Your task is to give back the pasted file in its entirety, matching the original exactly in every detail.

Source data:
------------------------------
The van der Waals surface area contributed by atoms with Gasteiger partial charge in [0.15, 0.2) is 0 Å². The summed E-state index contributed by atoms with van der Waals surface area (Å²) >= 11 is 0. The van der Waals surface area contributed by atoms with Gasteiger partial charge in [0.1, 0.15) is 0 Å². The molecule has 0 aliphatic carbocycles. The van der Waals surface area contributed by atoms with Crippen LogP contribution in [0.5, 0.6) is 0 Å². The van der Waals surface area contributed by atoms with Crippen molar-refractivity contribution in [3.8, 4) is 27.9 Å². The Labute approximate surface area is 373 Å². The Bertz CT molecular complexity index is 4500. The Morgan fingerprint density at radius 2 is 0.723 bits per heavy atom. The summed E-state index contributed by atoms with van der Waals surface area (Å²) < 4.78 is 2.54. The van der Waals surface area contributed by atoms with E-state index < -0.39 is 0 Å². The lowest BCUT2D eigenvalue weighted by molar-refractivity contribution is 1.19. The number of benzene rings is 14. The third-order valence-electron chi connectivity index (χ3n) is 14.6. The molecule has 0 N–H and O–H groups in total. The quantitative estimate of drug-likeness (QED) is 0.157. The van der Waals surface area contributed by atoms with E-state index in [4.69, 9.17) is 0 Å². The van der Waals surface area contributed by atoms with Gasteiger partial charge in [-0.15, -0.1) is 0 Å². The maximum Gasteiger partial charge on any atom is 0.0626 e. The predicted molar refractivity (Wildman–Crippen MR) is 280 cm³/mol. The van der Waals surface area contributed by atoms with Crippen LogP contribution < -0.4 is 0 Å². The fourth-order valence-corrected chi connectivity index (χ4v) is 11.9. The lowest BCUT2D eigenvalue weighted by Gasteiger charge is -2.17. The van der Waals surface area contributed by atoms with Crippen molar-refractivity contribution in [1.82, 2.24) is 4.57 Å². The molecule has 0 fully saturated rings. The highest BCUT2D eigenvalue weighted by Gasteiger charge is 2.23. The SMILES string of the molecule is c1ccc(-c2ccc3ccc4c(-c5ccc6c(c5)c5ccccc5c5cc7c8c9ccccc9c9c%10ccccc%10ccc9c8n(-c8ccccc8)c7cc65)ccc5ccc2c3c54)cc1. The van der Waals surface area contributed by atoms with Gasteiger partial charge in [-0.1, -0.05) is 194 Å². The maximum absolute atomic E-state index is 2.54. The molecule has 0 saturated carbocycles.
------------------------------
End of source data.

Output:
The van der Waals surface area contributed by atoms with Gasteiger partial charge in [0.15, 0.2) is 0 Å². The summed E-state index contributed by atoms with van der Waals surface area (Å²) >= 11 is 0. The van der Waals surface area contributed by atoms with Gasteiger partial charge in [0.1, 0.15) is 0 Å². The molecule has 0 aliphatic carbocycles. The van der Waals surface area contributed by atoms with Crippen LogP contribution in [0.5, 0.6) is 0 Å². The van der Waals surface area contributed by atoms with Crippen molar-refractivity contribution in [3.8, 4) is 27.9 Å². The Labute approximate surface area is 373 Å². The Bertz CT molecular complexity index is 4500. The Morgan fingerprint density at radius 2 is 0.723 bits per heavy atom. The summed E-state index contributed by atoms with van der Waals surface area (Å²) < 4.78 is 2.54. The van der Waals surface area contributed by atoms with E-state index < -0.39 is 0 Å². The lowest BCUT2D eigenvalue weighted by molar-refractivity contribution is 1.19. The number of benzene rings is 14. The third-order valence-electron chi connectivity index (χ3n) is 14.6. The molecule has 0 N–H and O–H groups in total. The quantitative estimate of drug-likeness (QED) is 0.157. The van der Waals surface area contributed by atoms with E-state index in [4.69, 9.17) is 0 Å². The van der Waals surface area contributed by atoms with Gasteiger partial charge in [-0.15, -0.1) is 0 Å². The maximum Gasteiger partial charge on any atom is 0.0626 e. The predicted molar refractivity (Wildman–Crippen MR) is 280 cm³/mol. The van der Waals surface area contributed by atoms with Crippen LogP contribution < -0.4 is 0 Å². The fourth-order valence-corrected chi connectivity index (χ4v) is 11.9. The lowest BCUT2D eigenvalue weighted by Gasteiger charge is -2.17. The van der Waals surface area contributed by atoms with Crippen molar-refractivity contribution in [1.82, 2.24) is 4.57 Å². The molecule has 0 fully saturated rings. The highest BCUT2D eigenvalue weighted by Gasteiger charge is 2.23. The SMILES string of the molecule is c1ccc(-c2ccc3ccc4c(-c5ccc6c(c5)c5ccccc5c5cc7c8c9ccccc9c9c%10ccccc%10ccc9c8n(-c8ccccc8)c7cc65)ccc5ccc2c3c54)cc1. The van der Waals surface area contributed by atoms with Gasteiger partial charge in [-0.1, -0.05) is 194 Å². The maximum absolute atomic E-state index is 2.54. The molecule has 0 saturated carbocycles.